Figure 4. (a) Effects of the magnetic field (n) and the elasticity (k) on the fluid velocity for the developing and retarding flows when T = 0.5; (b) Effects of the magnetic field (n) and the elasticity (k) on the fluid velocity for the developing and retarding flows when T = 2.0; (c) Effects of the magnetic field (n) and the elasticity (k) on the fluid velocity for both the Pulsatile and Impulsive motion of the plate at t = 0.25.

The distribution of shear stress on the plate is plotted in the Figures 7(a)-(c) with the advancement of time, respectively, for the cases T = 0.5, 1.0 and 2.0. The limiting result associated with the Rayleigh stress at T = 0.0 is presented in Figure 7(d). The effects of the elasticity (k) and the magnetic field (n) have also considered in each case. It is seen that the wall shear stress fluctuates with time in a manner similar to that of the pulses on the plate for all non-zero values of the time period (T). Moreover, unlike Rayleigh-stress, the shear stress on the plate in each case becomes negative during the period of rectification. This is expected because at the beginning of rectification, the decelerating motion of the plate starts which drives the fluid towards its destination by exerting shear stress in opposite direction (negative shear stress). Such a situation prevail still the plate acquires sufficient momentum to overcome the negative shear stress during its next accelerated motion. Besides, the maximum value of the shear stress is found to occur at about t = 0.075λ_{1}, 0.15λ_{1} and 0.3λ_{1} respectively when T = 0.5, 1.0 and 2.0. Similar values can also be obtained for minimum values of shear stress on the plate which differs with T. In general, the stress on the plate decreases with the increase of the time period of pulsation (T) irrespective of the nature of the flow. On the other hand, as in the case of impulsively started motion, increase of the elastic parameter (k) increases the stress which is further enhanced with the increase of the magnetic field (n) when the flow is developing. However, a reverse effect is found when the motion is retarding.

6. Conclusion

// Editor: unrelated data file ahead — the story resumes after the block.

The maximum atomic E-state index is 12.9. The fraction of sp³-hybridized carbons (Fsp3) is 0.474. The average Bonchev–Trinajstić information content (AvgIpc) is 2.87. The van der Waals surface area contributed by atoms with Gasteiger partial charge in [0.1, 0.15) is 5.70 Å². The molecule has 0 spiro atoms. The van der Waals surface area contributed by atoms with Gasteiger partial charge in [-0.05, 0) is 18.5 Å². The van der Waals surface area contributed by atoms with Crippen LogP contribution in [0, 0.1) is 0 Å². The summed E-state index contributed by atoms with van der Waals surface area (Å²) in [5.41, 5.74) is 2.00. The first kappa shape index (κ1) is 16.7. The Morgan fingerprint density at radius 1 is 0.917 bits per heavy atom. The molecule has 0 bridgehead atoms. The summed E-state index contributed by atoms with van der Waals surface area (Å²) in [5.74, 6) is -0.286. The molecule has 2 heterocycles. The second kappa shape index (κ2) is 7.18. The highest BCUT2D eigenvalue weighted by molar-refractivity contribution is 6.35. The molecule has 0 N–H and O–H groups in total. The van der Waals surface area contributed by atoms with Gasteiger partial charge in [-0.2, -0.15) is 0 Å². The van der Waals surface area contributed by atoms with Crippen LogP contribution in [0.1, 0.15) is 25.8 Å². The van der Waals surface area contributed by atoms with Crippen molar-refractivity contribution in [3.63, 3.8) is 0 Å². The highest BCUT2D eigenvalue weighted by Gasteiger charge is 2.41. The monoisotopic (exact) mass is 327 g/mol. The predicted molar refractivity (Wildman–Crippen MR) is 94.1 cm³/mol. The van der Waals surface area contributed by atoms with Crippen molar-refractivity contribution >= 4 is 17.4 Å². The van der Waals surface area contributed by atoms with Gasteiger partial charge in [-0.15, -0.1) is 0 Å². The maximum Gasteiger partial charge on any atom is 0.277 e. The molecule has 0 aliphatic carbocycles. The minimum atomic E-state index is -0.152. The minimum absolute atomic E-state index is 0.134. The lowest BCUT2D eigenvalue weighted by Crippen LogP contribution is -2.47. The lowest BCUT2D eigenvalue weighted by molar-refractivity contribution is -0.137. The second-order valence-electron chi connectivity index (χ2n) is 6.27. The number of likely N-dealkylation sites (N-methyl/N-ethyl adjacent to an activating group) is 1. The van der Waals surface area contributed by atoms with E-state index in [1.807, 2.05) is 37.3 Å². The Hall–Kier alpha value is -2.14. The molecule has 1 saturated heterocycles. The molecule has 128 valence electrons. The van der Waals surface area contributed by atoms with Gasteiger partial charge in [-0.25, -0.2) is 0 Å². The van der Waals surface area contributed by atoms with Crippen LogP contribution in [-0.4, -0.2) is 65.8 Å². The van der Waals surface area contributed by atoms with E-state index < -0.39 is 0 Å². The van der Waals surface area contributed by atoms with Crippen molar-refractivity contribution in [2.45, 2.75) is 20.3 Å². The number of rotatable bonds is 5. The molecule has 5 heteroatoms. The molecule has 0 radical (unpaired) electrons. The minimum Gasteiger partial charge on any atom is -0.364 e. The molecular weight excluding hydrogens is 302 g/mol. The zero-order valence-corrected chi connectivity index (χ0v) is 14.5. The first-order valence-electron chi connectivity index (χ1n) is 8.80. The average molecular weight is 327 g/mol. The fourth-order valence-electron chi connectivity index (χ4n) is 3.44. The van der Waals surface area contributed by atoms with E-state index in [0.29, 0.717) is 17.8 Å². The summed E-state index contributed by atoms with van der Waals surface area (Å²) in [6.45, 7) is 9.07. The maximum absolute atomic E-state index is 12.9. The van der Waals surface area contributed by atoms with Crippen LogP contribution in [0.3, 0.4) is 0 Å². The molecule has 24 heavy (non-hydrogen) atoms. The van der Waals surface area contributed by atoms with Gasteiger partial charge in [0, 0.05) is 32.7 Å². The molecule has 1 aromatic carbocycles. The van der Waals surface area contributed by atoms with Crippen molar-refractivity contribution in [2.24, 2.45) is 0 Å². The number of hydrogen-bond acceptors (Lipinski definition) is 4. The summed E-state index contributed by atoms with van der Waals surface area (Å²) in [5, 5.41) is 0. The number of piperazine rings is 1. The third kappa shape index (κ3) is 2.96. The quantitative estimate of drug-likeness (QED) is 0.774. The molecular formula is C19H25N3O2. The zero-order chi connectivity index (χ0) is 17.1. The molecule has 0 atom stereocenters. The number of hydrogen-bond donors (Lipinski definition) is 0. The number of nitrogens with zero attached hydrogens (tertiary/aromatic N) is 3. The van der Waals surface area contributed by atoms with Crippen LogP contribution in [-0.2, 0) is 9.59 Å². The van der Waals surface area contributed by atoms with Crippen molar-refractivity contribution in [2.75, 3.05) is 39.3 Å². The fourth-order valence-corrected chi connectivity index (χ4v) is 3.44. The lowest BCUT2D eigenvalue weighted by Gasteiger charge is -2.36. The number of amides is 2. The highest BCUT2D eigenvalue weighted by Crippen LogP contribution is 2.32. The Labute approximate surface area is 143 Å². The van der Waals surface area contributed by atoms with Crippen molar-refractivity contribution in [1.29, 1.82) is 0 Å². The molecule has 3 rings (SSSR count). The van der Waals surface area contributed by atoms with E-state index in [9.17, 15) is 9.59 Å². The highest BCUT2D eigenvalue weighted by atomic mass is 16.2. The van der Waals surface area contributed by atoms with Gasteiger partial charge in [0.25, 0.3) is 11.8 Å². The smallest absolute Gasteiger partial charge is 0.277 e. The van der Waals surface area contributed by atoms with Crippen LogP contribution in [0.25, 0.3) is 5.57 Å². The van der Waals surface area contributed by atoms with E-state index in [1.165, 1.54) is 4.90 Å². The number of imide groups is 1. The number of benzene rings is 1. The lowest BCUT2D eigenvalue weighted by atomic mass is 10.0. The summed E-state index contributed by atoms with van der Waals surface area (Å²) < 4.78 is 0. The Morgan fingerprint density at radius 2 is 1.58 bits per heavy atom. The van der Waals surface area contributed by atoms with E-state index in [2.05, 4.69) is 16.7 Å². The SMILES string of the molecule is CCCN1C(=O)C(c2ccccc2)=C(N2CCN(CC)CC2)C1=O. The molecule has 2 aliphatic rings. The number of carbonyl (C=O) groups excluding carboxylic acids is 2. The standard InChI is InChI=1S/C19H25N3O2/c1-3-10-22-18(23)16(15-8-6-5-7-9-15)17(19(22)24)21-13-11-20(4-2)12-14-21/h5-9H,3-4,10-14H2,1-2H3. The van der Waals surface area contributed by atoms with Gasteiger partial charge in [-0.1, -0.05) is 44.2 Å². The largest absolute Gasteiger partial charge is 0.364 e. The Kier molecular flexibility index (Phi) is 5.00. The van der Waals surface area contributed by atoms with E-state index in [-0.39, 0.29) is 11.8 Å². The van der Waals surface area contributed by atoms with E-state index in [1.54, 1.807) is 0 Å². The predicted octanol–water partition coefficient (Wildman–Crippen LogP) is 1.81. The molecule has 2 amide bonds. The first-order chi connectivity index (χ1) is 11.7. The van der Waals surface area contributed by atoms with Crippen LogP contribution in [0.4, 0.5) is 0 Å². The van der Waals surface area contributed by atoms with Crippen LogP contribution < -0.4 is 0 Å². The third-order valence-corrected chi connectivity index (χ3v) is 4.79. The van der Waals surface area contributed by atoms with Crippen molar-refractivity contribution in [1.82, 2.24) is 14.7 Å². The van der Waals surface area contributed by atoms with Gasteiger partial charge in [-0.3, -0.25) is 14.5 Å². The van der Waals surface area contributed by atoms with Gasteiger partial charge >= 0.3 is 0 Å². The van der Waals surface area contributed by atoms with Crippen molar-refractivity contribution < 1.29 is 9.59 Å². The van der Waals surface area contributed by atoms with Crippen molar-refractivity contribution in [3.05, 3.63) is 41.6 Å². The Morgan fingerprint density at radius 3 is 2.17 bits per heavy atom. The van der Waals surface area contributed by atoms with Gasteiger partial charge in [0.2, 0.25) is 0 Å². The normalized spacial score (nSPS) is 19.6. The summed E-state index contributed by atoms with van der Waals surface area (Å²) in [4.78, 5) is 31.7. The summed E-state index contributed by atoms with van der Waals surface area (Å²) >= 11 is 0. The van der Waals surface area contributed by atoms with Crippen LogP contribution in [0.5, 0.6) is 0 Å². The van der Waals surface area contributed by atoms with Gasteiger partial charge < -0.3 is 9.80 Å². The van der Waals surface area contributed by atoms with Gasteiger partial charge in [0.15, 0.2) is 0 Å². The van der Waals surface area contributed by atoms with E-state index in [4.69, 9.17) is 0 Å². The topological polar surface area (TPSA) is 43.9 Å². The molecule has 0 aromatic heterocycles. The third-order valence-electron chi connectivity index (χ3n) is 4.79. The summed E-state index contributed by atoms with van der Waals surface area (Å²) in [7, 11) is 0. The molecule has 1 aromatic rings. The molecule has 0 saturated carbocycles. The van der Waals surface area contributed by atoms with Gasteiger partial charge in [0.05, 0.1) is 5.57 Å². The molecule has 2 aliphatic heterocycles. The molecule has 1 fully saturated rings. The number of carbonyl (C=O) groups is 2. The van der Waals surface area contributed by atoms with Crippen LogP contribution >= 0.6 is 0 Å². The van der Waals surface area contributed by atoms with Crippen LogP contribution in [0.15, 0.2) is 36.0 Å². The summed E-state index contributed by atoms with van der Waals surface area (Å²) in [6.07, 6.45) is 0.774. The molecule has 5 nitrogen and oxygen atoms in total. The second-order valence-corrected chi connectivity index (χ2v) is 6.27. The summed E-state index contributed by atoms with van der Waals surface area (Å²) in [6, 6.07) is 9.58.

The present problem is concerned with the investigation of unsteady motion generated from rest in a semi-infinite expanse of an Oldroyd-B fluid due to multiple frequency unidirectional motion of the plate bounding the fluid instead of that generated impulsively from rest by the movement of the plate with constant velocity (Stokes first problem) orby oscillation of the plate in its own plane with a given frequency (Stokes second problem). As a result, the present problem differs widely from those mentioned above as it provides a unidirectional positive flow for all values of time and Stokes first problem both in hydrodynamic and hydromagnetic situations emerges

(a)(b)

Figure 5. (a) Effects of the magnetic field (n) and the elasticity (k) on the fluid velocity for the developing motion when T = 0.5, 1.0, 2.0 at t = 0.125; (b) Effects of the magnetic field (n) and the elasticity (k) on the fluid velocity for the retarding motion when T = 0.5, 1.0, 2.0 at t = 0.72.

Figure 6. The steady-state solution for the fluid motion at n = 0.5, k = 0.3 when T = 0.5, 1.0, 2.0 as t → ∞.

(a)(b)(c)(d)

Figure 7. (a) Effects of the magnetic field (n) and the elasticity (k) on the shear stress at the plate y = 0 when T = 0.5; (b) Effects of the magnetic field (n) and the elasticity (k) on the shear stress at the plate y = 0 when T = 1.0; (c) Effects of the magnetic field (n) and the elasticity (k) on the shear stress at the plate y = 0 when T = 2.0; (d) Effects of the magnetic field (n) and the elasticity (k) on the shear stress at the plate y = 0 when T = 0.0.

as special cases of it. The present problem although idealized bears a good resemblance with the blood flow in large arteries during irregular heartbeats, some atmospheric and oceanic flows driven by pressure pulses, air flows during traffic movements, movement of aircraft in some strategic positions and geophysical flows during earthquakes. Consequently the present study will be helpful to discuss the structure of the boundary layers and the effects of flow parameters associated with the pulsatile motion of viscoelastic fluids. Additionally, as the major findings of the present analysis we notice that in the presence of pulsation, the elastic parameter increases the developing flow near the plate, whereas, in the absence of pulsation such a motion decreases with the increase of the elasticity (k). We further notice that the retarding motion near the plate caused by pulsation decreases with the increase of the elastic parameter k. In all cases, the effect of (k) on the flow is enhanced with the increase of n, although the magnetic field (n) has an overall effect of damping the motion irrespective of its nature. The intensity of the pulsatile flow near the plate is always greater than the impulsively generated flow. The magnetic field and the fluid elasticity require some time to exert their influence on the wall shear stress for all values of time period (T). Finally, the elastic parameter (k) and the magnetic field (n) increase the stress value for all values of T which is much pronounced near the ends of the accelerated and retarded motions for the pulsatile case and near the beginning of the developing motion when the flow started impulsively from rest. However, for fixed values of k and n the stress value of the pulsatile flow decreases with the increase of the time period (T).